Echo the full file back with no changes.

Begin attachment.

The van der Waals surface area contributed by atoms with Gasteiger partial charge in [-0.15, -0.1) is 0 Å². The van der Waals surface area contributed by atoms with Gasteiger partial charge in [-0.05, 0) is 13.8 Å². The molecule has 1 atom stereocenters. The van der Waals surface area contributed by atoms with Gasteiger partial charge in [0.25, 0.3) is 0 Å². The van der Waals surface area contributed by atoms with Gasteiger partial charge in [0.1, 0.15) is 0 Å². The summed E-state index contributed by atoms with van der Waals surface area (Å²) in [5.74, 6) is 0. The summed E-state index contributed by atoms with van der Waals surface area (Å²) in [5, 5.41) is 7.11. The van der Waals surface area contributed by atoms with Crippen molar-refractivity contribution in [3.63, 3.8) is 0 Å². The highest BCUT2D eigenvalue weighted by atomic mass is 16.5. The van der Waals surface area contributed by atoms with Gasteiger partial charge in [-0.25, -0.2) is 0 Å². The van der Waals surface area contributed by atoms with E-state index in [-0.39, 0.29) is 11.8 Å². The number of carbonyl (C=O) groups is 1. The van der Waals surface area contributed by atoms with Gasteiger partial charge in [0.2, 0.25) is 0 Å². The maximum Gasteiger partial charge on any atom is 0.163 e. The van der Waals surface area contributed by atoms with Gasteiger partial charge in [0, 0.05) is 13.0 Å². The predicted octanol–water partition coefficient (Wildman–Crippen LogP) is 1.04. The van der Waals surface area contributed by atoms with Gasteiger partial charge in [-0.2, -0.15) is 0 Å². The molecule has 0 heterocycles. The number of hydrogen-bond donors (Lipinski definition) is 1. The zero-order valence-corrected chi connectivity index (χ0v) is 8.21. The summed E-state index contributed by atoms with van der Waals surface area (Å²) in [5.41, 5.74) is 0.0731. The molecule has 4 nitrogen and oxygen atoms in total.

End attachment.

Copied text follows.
The van der Waals surface area contributed by atoms with Gasteiger partial charge in [-0.15, -0.1) is 0 Å². The van der Waals surface area contributed by atoms with Gasteiger partial charge in [-0.05, 0) is 13.8 Å². The molecule has 1 atom stereocenters. The van der Waals surface area contributed by atoms with Gasteiger partial charge in [0.25, 0.3) is 0 Å². The van der Waals surface area contributed by atoms with Gasteiger partial charge in [0.1, 0.15) is 0 Å². The summed E-state index contributed by atoms with van der Waals surface area (Å²) in [5.74, 6) is 0. The summed E-state index contributed by atoms with van der Waals surface area (Å²) in [5, 5.41) is 7.11. The van der Waals surface area contributed by atoms with Crippen molar-refractivity contribution in [3.63, 3.8) is 0 Å². The highest BCUT2D eigenvalue weighted by atomic mass is 16.5. The van der Waals surface area contributed by atoms with Gasteiger partial charge in [-0.25, -0.2) is 0 Å². The van der Waals surface area contributed by atoms with E-state index in [-0.39, 0.29) is 11.8 Å². The number of carbonyl (C=O) groups is 1. The van der Waals surface area contributed by atoms with Gasteiger partial charge in [0.2, 0.25) is 0 Å². The maximum Gasteiger partial charge on any atom is 0.163 e. The van der Waals surface area contributed by atoms with Gasteiger partial charge in [0, 0.05) is 13.0 Å². The predicted octanol–water partition coefficient (Wildman–Crippen LogP) is 1.04. The van der Waals surface area contributed by atoms with Gasteiger partial charge in [-0.2, -0.15) is 0 Å². The molecule has 0 heterocycles. The number of hydrogen-bond donors (Lipinski definition) is 1. The zero-order valence-corrected chi connectivity index (χ0v) is 8.21. The summed E-state index contributed by atoms with van der Waals surface area (Å²) in [5.41, 5.74) is 0.0731. The molecule has 4 nitrogen and oxygen atoms in total.